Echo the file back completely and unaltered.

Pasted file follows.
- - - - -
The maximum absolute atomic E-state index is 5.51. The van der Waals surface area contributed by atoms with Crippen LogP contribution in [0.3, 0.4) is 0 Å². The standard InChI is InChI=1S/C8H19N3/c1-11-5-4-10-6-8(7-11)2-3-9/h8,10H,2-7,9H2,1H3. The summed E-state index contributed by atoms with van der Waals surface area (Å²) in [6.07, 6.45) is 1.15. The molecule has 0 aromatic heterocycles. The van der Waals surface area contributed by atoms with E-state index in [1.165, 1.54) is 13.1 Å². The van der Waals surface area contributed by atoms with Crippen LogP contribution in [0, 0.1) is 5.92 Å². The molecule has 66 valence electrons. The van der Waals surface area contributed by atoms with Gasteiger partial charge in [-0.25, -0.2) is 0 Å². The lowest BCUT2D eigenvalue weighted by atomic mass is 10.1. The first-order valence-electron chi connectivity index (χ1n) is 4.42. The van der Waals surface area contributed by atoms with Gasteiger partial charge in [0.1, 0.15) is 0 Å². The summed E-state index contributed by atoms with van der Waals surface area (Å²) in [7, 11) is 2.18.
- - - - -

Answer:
The maximum absolute atomic E-state index is 5.51. The van der Waals surface area contributed by atoms with Crippen LogP contribution in [0.3, 0.4) is 0 Å². The standard InChI is InChI=1S/C8H19N3/c1-11-5-4-10-6-8(7-11)2-3-9/h8,10H,2-7,9H2,1H3. The summed E-state index contributed by atoms with van der Waals surface area (Å²) in [6.07, 6.45) is 1.15. The molecule has 0 aromatic heterocycles. The van der Waals surface area contributed by atoms with E-state index in [1.165, 1.54) is 13.1 Å². The van der Waals surface area contributed by atoms with Crippen LogP contribution in [0, 0.1) is 5.92 Å². The molecule has 66 valence electrons. The van der Waals surface area contributed by atoms with Gasteiger partial charge in [-0.25, -0.2) is 0 Å². The lowest BCUT2D eigenvalue weighted by atomic mass is 10.1. The first-order valence-electron chi connectivity index (χ1n) is 4.42. The van der Waals surface area contributed by atoms with Gasteiger partial charge in [0.1, 0.15) is 0 Å². The summed E-state index contributed by atoms with van der Waals surface area (Å²) in [7, 11) is 2.18.